To be clear, these apps are not for discovering music through Twitter (been there, done that). They actually incorporate Twitter — as in actual tweets — into music.
How did we do that? With Tweet Concréte, an amusingly serious web app from Devin “FieldGuider,” Ryan Fitzpatrick, and rcoppola, who built it at Music Hack Day SF 2013. Enter a Twitter name and you’ll hear what a random “tweet” sounds like, translated into Music Concréte, a genre of music that involves found sound collage.
Designed to “generate short sound collages based on tweets,” the app purports to let you “hear a tweet.” We’re not sure how it works, and in this case, we don’t want (or need) to know, because the whole fun of it is watching your brain try to associate the audio with the text.
It works; the magic is largely between your ears.
Also a product of Music Hack Day SF (Twitter is, after all, in San Francisco), this web app “crawls through your Twitter stream and matches keywords and phrases to song lyrics by utilizing text processing and sentiment analysis,” according to the description. “After some serious data crunching, Nightingale delivers an amazing playlist that represents your life on Twitter in a musical way.”
Basically, it mines Twitter for your mood and words, finds those words in song lyrics, does some other stuff, and spits the whole thing out as a Spotify playlist.
Social Radio for Twitter (iOS)
We’re bending the rules a little by including Social Radio for Twitter here, because it doesn’t turn tweets into actual music. It does mix tweets in between songs on your own personalized radio stations, which is cool enough to qualify for this list. In essence, it turns Twitter into a music service that only plays songs you like and lets you hear tweets, say, while you’re driving.
Install this iOS app, which was free “for a limited time” when we wrote about it last March, and is also free today, and you’ll be able to listen to text-to-speech versions of your Twitter timeline, or “lists, trending topics, funny hashtags, news and searches.” In addition to giving you all of that control (so you don’t have to listen to, like, all of Twitter in a robot voice), the app mixes that into music from your iPhone, Spotify, Pandora, Last.fm, SoundCloud, or TuneIn. This is what we’re talking about.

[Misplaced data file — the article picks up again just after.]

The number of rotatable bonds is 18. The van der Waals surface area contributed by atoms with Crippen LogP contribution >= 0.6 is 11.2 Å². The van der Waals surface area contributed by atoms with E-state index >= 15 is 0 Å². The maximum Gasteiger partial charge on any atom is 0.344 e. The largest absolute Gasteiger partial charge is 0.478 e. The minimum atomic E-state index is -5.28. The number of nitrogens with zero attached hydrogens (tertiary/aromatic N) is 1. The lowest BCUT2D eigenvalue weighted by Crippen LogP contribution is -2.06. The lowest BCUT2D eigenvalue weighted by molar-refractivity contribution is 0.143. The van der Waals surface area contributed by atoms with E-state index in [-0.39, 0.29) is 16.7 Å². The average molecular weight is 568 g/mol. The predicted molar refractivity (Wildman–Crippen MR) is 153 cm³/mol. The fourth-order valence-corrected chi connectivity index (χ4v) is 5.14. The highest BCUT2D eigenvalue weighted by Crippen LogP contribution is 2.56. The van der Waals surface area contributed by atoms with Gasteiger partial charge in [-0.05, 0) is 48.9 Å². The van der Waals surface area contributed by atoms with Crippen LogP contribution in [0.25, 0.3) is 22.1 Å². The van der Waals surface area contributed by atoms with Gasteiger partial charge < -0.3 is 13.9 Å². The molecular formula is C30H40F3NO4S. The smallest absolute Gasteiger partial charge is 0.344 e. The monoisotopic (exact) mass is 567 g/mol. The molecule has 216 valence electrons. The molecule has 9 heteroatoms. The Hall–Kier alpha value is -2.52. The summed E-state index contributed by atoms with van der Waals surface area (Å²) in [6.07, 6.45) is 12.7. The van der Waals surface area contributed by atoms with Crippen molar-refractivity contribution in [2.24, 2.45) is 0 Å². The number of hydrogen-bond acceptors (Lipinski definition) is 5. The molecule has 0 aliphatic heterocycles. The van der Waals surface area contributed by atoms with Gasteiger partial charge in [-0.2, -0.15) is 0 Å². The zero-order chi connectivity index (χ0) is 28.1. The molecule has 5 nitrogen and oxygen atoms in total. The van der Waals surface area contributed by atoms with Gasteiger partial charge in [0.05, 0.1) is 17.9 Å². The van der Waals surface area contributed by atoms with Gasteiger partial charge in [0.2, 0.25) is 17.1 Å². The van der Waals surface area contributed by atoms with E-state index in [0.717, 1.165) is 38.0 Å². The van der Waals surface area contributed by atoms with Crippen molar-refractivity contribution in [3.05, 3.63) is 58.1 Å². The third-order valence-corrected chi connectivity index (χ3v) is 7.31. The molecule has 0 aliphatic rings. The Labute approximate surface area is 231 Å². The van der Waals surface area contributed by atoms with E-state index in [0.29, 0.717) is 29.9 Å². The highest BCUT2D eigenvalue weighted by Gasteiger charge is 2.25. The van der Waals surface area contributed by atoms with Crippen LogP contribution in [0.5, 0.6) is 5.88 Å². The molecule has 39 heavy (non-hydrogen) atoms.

Honorable Mention: The Listening Machine
A publicly-funded project from The Space in the UK, The Listening Machine watched the Twitter feeds of 500 people from a variety of fields, and meticulously turned them into music. It was complicated, gathering data from the sentiment and frequency of the tweets, their topics, and even phonemes and rhythms from their words, translated into individual notes and beats.
It’s like having a poet scan text, explain it to a musician, and then write music, based on the writings of 500 people — not a bad idea. But why would elected government officials (we assume) choose to fund something like this using money from the national Lottery system, as cool as it is? Wouldn’t someone eventually complain?
Maybe that’s why The Listening Machine, as ambitious as it was, is no longer operational.
(Image courtesy of Flickr/Sean Campbell)